It took over four years, a disabling prison beating and the intervention of a stranger for George Williams to finally learn how to master a Dark Caesar with a low light fade and taper.
Williams, 33, has spent the past two and a half months blending, cutting and texturing at the Tribeca Barber School in Lower Manhattan. On Tuesday, he will face state examiners in the last required step before he can receive a New York barber’s license.
The license is something he has been thinking about for a long time, a career goal that lay beyond what often seemed like insurmountable obstacles.
Four years ago, Williams was sitting in a cell at Attica Correctional Facility, a maximum-security prison in a small upstate village, waiting out the remainder of his two- to four-year sentence for robbing a pair of Manhattan jewelry stores.
He was soon due for release. After that, he owed New Jersey, his home state, another stretch for a probation violation. Then he would be free. “Being locked up, you can feel like this is all you are, that’s all your life is worth,” he said in a recent visit to the school. His plan was to start again and learn barbering.
The plan took a detour on the evening of Aug. 9, 2011, when a group of corrections officers savagely beat him after mistakenly believing that Williams had hurled curse words at them earlier on the cellblock. Williams sustained two broken legs, a broken collarbone and a fractured eye socket in the assault. At a hospital in Buffalo, doctors inserted several screws into one badly mangled leg.
In March of this year, three guards pleaded guilty to official misconduct in the episode and agreed to give up their prison jobs in exchange for an agreement that they would serve no time behind bars.
The story of the beating and similar instances of alleged brutality at Attica were the subject of a Marshall Project story on the front page of The New York Times. At the time, Williams said he still had headaches and nightmares but was saving up for the $2,600 barber school tuition in the hope of getting on with his life.
Hundreds of miles away from New York, Donald Huber read the article. A 27-year-old United States Army specialist, Huber was stationed at Fort Riley, Kan., after spending nine months in Kandahar Province in Afghanistan with the First Infantry Division.
Huber, who grew up in Attica, was moved. He had attended high school with one of the officers charged in the assault. Several of his relatives had worked at the vast prison that dominates the economy of the rural village. On Facebook, friends were already posting the article.
“Most of them were saying how disappointed they were that something like that could happen in our backyard,” said Huber, who now attends college in Batavia, N.Y., just northeast of Attica.
“I wanted to show that the Attica community stood for more than what happened in that story,” he said. “Not only to help George but to show there are many of us who care and wish nothing but the best for people who are unfortunate enough to end up in prison and want to change their lives.”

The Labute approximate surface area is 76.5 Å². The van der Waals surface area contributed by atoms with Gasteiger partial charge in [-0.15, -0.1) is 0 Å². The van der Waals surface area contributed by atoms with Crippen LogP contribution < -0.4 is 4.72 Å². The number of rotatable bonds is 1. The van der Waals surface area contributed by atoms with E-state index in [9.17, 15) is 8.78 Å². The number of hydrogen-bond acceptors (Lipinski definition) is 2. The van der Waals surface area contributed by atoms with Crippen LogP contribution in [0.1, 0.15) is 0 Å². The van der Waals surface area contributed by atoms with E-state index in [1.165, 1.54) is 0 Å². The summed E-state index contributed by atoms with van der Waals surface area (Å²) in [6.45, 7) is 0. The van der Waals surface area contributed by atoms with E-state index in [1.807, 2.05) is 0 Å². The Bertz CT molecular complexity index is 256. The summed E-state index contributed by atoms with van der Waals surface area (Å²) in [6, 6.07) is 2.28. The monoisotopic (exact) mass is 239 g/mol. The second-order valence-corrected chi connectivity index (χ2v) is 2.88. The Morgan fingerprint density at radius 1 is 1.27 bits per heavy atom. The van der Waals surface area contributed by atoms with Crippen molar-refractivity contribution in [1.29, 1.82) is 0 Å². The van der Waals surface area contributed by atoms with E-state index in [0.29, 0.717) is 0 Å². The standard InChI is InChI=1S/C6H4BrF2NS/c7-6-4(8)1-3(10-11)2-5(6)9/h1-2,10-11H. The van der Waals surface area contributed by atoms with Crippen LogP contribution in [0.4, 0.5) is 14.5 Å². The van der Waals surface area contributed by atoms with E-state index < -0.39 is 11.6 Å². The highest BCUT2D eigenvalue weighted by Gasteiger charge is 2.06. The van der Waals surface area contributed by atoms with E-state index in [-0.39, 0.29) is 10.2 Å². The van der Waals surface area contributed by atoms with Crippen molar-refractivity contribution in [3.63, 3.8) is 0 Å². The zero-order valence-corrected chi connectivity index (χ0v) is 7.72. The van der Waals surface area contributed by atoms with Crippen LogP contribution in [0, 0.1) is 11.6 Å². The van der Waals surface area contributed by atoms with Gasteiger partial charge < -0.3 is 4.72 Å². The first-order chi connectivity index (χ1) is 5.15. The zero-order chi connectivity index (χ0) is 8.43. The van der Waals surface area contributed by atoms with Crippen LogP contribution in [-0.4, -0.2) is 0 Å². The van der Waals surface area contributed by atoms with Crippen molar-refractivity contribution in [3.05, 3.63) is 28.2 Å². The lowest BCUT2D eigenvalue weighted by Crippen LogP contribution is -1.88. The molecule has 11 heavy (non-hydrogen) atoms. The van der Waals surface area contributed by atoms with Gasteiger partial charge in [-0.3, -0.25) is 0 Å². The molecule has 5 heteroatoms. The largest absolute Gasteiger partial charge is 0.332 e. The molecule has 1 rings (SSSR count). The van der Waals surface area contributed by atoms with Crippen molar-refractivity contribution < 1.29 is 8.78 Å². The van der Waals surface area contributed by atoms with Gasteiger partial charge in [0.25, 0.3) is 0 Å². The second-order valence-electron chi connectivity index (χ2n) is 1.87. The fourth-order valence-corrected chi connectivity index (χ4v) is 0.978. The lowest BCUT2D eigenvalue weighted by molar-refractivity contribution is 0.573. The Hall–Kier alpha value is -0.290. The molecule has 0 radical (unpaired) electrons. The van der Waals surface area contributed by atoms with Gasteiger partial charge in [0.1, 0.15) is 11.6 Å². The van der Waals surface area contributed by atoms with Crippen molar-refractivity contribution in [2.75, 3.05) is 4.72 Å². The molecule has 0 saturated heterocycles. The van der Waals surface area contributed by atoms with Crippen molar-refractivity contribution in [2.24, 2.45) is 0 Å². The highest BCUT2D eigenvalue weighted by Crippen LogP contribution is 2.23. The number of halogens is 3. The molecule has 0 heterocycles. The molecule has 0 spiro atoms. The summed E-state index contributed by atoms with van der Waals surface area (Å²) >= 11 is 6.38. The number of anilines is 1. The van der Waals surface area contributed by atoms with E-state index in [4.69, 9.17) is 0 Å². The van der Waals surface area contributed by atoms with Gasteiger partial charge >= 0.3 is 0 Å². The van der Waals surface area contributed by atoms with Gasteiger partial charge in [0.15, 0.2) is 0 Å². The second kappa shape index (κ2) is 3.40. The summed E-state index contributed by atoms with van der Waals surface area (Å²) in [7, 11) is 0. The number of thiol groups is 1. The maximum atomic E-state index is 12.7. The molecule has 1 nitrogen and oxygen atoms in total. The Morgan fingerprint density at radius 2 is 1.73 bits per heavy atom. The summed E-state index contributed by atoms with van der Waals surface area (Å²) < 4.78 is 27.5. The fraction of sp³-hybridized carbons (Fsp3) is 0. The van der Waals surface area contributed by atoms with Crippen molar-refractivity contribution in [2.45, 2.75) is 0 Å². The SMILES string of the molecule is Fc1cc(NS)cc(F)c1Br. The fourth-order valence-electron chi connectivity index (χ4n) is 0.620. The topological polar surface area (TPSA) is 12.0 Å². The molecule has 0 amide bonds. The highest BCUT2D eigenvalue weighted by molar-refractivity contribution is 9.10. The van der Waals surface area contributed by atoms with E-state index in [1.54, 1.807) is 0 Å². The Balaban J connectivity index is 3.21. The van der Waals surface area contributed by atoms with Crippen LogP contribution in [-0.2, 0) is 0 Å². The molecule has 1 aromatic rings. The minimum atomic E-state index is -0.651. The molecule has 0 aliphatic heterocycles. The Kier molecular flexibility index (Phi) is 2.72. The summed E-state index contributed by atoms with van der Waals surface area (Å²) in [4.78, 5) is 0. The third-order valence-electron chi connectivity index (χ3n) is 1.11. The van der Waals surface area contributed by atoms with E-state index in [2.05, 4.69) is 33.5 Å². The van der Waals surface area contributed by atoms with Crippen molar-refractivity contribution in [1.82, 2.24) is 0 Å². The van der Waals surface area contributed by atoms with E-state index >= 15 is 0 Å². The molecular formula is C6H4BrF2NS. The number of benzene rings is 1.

Huber, who had never met Williams, started an online fund-raising campaign for him. By the end of the summer, the campaign had raised $5,800 through more than 70 donations in amounts ranging from $5 to $500. Many gave anonymously.
The money was sent to Williams’s lawyer, who is representing him in a lawsuit against the three former guards and one current corrections officer who was dropped from the criminal case. The suit is delayed as the lawyers for the ex-guards appeal a decision by the state attorney general not to immunize them from damages that Williams might be awarded.
Williams said he was astonished to learn of the donations. “It was almost unimaginable,” he said recently. “I never thought people would care.”
In a short phone conversation a few weeks ago, he told Huber how grateful he was. “This man really stepped up,” Williams said. “This guy is a brave individual. I wish I could thank every individual who gave.”
There is still one more hurdle for Williams to pass. Under state law, those convicted of crimes can be denied a barber’s license if state officials decide the applicant lacks “moral character.” Those denials have declined in recent years after widespread publicity and criticism that followed a decision by state officials to deny a license to another former prisoner, Marc La Cloche. In a blistering 2006 decision, Justice Louis B. York of State Supreme Court said the denial had been discriminatory as well as “irrational.” The decision came too late for La Cloche, who had died.
A spokesman for the New York Department of State, which oversees the licensing, declined to discuss the status of Williams’s application, saying decisions are made case by case. In an email, however, he noted that “there is no absolute bar to licensure as a barber because of a felony conviction.”
Williams is optimistic. His next goal is to open his own shop. “I’m looking in Harlem and Brooklyn for a place,” he said. “Maybe I’ll hire some of these guys,” he continued as he gestured at students leaning over towel-draped customers at the Tribeca Barber School. “Maybe I’ll hire some other guys who come out of prison.”